Some random observations after the Quarterfinals of the 2010 FIFA World Cup:
Argentina 0-4 Germany: It took less than 3 minutes for Germany’s Tomas Mueller to get on the end of a set piece free kick from Bastien Schweinsteiger to head home the game’s first goal. Germany let it be known from the beginning that they were going to take advantage of space, switch play frequently, use deft touch passing, and make diagonal runs. Argentina wanted to slowly build sustained attacks but early on Germany was disrupting their play in the midfield; their speedy counterattack was working against the Germans, though. Good back-and-forth action; obviously these two teams were going to attack each other relentlessly. Argentina’s attack was surprisingly fundamental; they weren’t doing the things (spreading the field, diagonal runs, taking advantage of space) that had worked for them until now. I would argue that this was a result of Argentina having respect for the German counterattack and not wanting to get caught with their pants down. But going down early Argentina was sending men forward in numbers. Mueller and Schweinsteiger were the focal point of the German attack (expected to see more of Mesut Oezel contribute in this role) and a wall in front of the backline. About 20 minutes in Argentina started to make effective through balls to forwards (particularly Carlos Tevez) frequently beating the German offside trap. Part of the reason the German backline was able to hold most of the game was because, unlike fullback Phillip Lahm on the right flank going forward with frequency as part of the attack, Jerome Boateng stayed home on the left and took care of his defensive responsibilities, making a virtual 3-man backline on Argentine counters to effectively disrupt Argentina’s ability to go forward on their right. Better offensive buildup from Argentina in the second half, spreading the ball around and maintaining possession effectively. But they were vulnerable in the back, where their already weak defense was beginning to lose their shape. Three quick goals from Miroslav Klose in the 69th and 89th minutes and Arne Friedrich (!) in the 74th minute put paid to the fact that when things were falling apart, (1) Argentina’s pre-tournament perception that they were weak in the back was very accurate, and (2) Argentine coach Diego Maradona had no answers in the face of things going wrong. A stunningly clinical victory for Germany, who easily picked Argentina apart. I don’t know what’s wrong with their club teams, but Klose and Lukas Podolski are still world-class players and clearly not out of form. The future of German football is in good hands with Oezel and Mueller, both clearly world class players in the making.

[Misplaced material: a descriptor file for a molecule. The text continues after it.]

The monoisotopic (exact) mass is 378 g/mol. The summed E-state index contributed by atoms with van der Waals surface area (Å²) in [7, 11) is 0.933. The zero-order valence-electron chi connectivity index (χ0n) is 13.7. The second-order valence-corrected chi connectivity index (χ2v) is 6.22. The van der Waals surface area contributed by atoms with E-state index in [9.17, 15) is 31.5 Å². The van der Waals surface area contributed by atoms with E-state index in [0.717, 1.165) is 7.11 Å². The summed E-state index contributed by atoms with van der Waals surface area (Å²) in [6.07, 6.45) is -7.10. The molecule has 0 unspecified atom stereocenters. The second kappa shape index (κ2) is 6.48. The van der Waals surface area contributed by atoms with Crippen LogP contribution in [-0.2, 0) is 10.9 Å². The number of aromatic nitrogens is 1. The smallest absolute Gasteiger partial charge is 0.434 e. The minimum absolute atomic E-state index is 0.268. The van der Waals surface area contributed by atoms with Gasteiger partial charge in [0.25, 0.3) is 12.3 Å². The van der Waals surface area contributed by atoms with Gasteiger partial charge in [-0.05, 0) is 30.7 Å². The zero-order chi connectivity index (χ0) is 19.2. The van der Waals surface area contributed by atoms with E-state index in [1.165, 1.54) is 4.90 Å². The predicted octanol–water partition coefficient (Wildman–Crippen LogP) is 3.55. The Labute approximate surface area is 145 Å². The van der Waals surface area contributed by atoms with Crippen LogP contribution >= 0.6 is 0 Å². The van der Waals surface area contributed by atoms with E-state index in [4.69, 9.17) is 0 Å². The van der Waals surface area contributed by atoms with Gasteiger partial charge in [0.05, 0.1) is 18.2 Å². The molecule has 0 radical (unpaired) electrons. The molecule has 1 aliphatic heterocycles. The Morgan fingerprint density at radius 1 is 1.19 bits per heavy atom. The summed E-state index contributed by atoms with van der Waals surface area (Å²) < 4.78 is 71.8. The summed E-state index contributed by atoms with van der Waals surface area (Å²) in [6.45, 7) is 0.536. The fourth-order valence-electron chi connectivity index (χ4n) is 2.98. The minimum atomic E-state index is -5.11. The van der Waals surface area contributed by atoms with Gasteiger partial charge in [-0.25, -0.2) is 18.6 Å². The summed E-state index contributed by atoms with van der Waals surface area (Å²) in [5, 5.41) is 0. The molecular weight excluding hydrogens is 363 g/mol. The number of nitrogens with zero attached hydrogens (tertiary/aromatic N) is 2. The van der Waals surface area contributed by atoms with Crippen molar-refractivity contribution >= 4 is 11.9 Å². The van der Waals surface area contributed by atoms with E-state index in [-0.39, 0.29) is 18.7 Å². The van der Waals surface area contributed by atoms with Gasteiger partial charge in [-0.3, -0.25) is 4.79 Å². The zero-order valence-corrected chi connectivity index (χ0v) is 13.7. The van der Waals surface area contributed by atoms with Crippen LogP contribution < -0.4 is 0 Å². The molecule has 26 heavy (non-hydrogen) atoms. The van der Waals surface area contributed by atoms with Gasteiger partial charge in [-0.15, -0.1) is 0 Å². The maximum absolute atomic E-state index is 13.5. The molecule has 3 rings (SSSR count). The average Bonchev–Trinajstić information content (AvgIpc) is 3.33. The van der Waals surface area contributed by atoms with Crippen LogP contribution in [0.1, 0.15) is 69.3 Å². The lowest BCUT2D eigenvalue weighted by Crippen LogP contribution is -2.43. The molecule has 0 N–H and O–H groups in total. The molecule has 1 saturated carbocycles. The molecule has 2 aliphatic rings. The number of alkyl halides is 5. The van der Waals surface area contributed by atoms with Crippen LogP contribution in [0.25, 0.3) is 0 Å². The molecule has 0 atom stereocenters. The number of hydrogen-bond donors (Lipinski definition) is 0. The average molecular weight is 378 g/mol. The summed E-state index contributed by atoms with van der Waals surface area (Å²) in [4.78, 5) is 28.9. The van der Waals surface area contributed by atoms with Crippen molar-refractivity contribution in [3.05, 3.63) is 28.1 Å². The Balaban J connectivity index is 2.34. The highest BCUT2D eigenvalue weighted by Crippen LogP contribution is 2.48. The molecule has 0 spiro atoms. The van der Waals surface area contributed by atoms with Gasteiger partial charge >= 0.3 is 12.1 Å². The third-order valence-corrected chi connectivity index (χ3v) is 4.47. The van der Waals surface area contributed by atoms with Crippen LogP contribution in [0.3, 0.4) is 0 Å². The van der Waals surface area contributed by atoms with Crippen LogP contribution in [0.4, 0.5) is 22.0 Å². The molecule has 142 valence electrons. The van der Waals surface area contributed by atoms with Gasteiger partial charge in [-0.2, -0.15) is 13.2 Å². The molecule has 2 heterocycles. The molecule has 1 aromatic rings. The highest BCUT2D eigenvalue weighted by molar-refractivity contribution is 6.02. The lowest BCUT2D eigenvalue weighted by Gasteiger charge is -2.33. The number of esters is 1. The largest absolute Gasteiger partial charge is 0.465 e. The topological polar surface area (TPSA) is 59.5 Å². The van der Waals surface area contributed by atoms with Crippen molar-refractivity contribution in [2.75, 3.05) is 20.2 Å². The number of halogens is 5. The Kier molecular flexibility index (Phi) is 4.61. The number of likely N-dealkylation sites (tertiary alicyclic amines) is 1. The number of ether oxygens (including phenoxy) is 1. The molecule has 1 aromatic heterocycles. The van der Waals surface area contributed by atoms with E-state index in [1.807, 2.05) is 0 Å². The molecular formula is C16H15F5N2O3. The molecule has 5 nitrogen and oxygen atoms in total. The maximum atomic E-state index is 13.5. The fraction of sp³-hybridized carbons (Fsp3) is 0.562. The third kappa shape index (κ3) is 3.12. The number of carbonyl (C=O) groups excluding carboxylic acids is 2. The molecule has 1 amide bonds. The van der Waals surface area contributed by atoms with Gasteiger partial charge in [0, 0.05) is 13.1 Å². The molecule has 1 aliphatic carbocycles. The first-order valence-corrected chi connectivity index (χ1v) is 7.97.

Paraguay 0-1 Spain: Paraguay dropped all of their strikers for this match. Paraguay played a pressing game, keeping the ball in the Spain half even when they didn’t have the ball. Spain, on the other hand, were probably more patient than they’ve been to this point, content to keep their composure and getting forward very carefully. Clearly Spain was going to wait and see if Paraguay could keep the frenetic workrate and pressure up all game long. Paraguay did such a good job of closing down the ball by multiple players that Spain couldn’t put together a creative, sustained attack. On the occasions that David Villa or Fernando Torres were on the ball in the penalty area the Paraguayan backline were cool customers, denying space, unworriedly taking the ball away from the ball carrier, then calmly distributing the ball forward (not panicking and just clearing it out). How’s this for stranger than fiction? Spanish defender Gerrard Pique pulled down Oscar Cardoza in the box which got Paraguay a penalty in the 57th minute – only for Spanish keeper Iker Casillas to stop the penalty. Then less than a minute later, Paraguayan defender Alcarez brought down David Villa in the box which got Paraguay a penalty in the 59th minute – that also resulted in a miss by Xabi Alonso. You just got a feeling that Spain was eventually going to get that one goal as they managed to open things up dramatically, with Paraguay just not able to keep that furious pressure up for 90 minutes. The eventual goal came about in the 82 minute when a Spanish breakaway resulted in two shots on the Paraguayan goal at point-blank range, and David Villa finally breaking through on a goal-post rebound. It was academic after that: Paraguay tried to attack in numbers but didn’t have the finesse to create any sustained offense (although Casillas came up big on a lose ball in the box in the 87th minute). The resulted we all expected happened but kudos to a Paraguayan side that made Spain work for it. Spain’s semi against Germany should be the game of the tournament.